Unfortunately I couldn't go out at night due to our busy tour scheldule, but I found this pub which I used to go to when I was living in Canada. A nice place to eat, drink and meet new friends.
Dress Code: Casual but no sneakers, at least in Canada.
Shinjuku is where all the train lines seem to meet. Easy to get there and wander around seeing how young and old Japanese like to spend their nights away.
Many cinemas and shops opening late at night. Kabukichyo is the red light district nearby.
Kabuki Cho is the Red Light District. If you dont know this, you may not even notice. Or maybe that is just me. I walked around this area that is supposed to be soapboxes, stripclubs etc. But mostly I saw restaurants, noodle shops, some ice cream, and gambling. So I can't give you my impression of the sex scene, but if you land late and want something to eat, or to play patchinko latenight, this is the place.
Dress Code: anything
Fransis Coppola's daughter Sofia Coppola , movie director made "Lost In Translation".
May be, you watched the scene of Shinjuku of the movie.
When I was a student, I sometimes went to Shinjuku to eat korean BBQ, drink with my colleagues, all you can eat&drink, and to listen the jazz music.
Unfortunately I did'nt go to "2-town".
At Kabukicho,every kind of adult entertainment awaits you. From strip clubs and hostess bars to pachinko parlours and Love Hotels. (Although prostitution is illegal in Japan, enforcement of the law is almost nonexistent, and nowhere is there talk of a Bangkok-style cleanup.)
A unique store that I came across had bright neon lighting and looked just like a large record shop,but on the inside, instead of music CDs, it was filled with photographs of women, men and addresses & contact details of clubs and types of clubs.
My tour guide explained that this was a recent development, and it offered new type of service, basically as a one-stop information centre for those looking for certain types of adult entertainment.
The one in the picture carries the interesting name of Hot Men’s Box (HMB). For men (or women) who don't have time to shop around, this would be just the place to go!
Did you notice that the HMB lettering looks rather suspiciously like HMV records's lettering? hmmm
Dress Code: Act out your fantasies: The environment at the club could be a mock office, a classroom, a doctor's office. even, sexual harassment on a subway car! (caveat: all information here is strictly from the internet and not from my personal experience!!)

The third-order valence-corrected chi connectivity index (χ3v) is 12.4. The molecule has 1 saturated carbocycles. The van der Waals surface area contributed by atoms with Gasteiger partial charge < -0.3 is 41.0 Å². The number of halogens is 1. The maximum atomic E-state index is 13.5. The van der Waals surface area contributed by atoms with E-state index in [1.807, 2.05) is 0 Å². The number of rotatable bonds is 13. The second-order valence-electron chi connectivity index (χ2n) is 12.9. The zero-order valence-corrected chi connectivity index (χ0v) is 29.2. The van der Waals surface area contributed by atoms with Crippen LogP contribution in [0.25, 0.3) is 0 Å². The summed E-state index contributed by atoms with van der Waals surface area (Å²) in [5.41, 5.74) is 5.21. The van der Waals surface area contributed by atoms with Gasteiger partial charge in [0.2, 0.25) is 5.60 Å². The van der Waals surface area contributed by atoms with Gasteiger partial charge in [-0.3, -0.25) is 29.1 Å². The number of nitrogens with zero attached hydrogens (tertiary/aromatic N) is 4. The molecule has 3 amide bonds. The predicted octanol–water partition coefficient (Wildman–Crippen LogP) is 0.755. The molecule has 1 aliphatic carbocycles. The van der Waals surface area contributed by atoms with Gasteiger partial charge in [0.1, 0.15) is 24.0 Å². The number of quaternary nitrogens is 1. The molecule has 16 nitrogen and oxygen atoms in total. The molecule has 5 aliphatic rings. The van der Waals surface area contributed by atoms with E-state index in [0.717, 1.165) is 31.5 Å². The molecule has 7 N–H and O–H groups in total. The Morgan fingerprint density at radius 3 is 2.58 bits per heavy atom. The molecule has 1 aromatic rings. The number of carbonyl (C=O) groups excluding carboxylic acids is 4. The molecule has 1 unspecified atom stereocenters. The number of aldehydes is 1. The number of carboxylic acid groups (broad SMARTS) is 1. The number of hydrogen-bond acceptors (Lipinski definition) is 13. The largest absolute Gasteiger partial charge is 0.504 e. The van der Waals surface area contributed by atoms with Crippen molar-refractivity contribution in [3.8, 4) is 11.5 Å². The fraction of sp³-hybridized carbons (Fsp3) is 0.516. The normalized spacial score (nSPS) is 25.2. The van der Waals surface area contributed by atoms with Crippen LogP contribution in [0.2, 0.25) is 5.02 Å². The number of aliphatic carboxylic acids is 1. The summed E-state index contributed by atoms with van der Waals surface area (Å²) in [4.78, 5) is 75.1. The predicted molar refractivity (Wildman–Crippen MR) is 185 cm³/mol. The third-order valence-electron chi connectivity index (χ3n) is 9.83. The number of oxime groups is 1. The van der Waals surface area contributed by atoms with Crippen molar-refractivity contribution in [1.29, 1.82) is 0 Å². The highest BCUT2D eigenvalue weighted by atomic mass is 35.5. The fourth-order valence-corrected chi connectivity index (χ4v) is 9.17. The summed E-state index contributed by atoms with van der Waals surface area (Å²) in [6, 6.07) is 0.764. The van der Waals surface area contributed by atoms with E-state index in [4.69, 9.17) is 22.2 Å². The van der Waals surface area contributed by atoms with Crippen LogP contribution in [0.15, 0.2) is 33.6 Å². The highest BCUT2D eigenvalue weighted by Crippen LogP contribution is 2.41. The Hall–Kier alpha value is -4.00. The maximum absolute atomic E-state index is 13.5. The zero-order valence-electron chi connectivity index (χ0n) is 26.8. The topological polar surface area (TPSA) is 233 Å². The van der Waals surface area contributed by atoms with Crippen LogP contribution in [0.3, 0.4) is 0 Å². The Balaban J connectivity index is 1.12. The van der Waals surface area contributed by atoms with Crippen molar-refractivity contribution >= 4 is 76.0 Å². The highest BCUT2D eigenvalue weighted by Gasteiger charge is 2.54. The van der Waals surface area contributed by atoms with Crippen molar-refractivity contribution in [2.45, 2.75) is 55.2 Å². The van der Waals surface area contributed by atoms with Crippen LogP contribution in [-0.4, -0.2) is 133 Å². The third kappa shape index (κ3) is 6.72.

There is something for everyone at Shinjuku's Kabukicho area. Apart from the usual entertainment for men, there are streets that are exclusively for women. Some clubs have photos of the available men and next to each, there is a number, with No.1, being the Most Popular Guy of the club, No. 2 being the next most popular and so on.
On the outside of one such club, my female colleague and I jokingly picked one of the men from the photo display and coincidentally picked the same guy! (a rather cute Japanese guy in his late 20's, clean-cut, with glasses, slightly studious looking), only to be informed by our guide that the picture was that of the club owner, who was a multi-millionaire and quite famous in Japan! hahaha (I guess we were lucky that it was early yet and the club was still closed! LOL)
Dress Code: No jacket required!
The Kabukicho district is Shinjuku’s adult entertainment district. It consists of only a few streets and alleyways, but it's tightly packed together with adult clubs of all sorts & specialties.
Apparently there are kyabakura, or cabaret clubs which offer lap dancing & Esthe clubs and pink salons, which offer sex massage. There are also imekura, or image clubs which involve all manner of sexual role-playing. Don't know much about those places, but if it takes your fancy, please check them out and let me know! : )
While most of the entertainment targets men, at a certain street, there were a number of clubs catering for women. (see tip below for more exciting details!)
Apart from these clubs, there are tiny ramen outlets and sushi bars, pachinko parlour and the infamous Love Hotels. The names of each are unique, creative and sometimes appear to have no meaning in the English language. For example, I came across a love hotel with the strange name of Hotel Labio.
Dress Code: As we were there rather early (before 9pm), & it was a rainy night, the streets were rather empty, but there were men in business suits standing under their umbrellas in front of each club in a rather proprietory manner. I also noticed a couple of young women wearing school-girl like uniforms with ultra-short pleated skirts.
There was also another group of ladies, obviously out on a smoke break, wearing knee length white faux-leather jackets with large buttons down the front (remember Emma Peel of The Avengers?) with tall leather boots, and peeking out from underneath I caught a glimpse of their long, filmy undershirts in hot red. I also saw a lady in traditional kimono, waving her friend goodbye before disappearing back into the club.
In a nutshell, anything goes!
I explored the streets nearby my hotel with a couple of my colleagues. We walked passed the Keio Plaza area and through some alleyways, and there were a number of ramen, sushi, tempura and beef rice shops. There were also a few nightclubs, a large shop selling cameras, computers & electrical accessories and a pachinko parlour called Aladdin and an AM-PM shop (like a 7-11).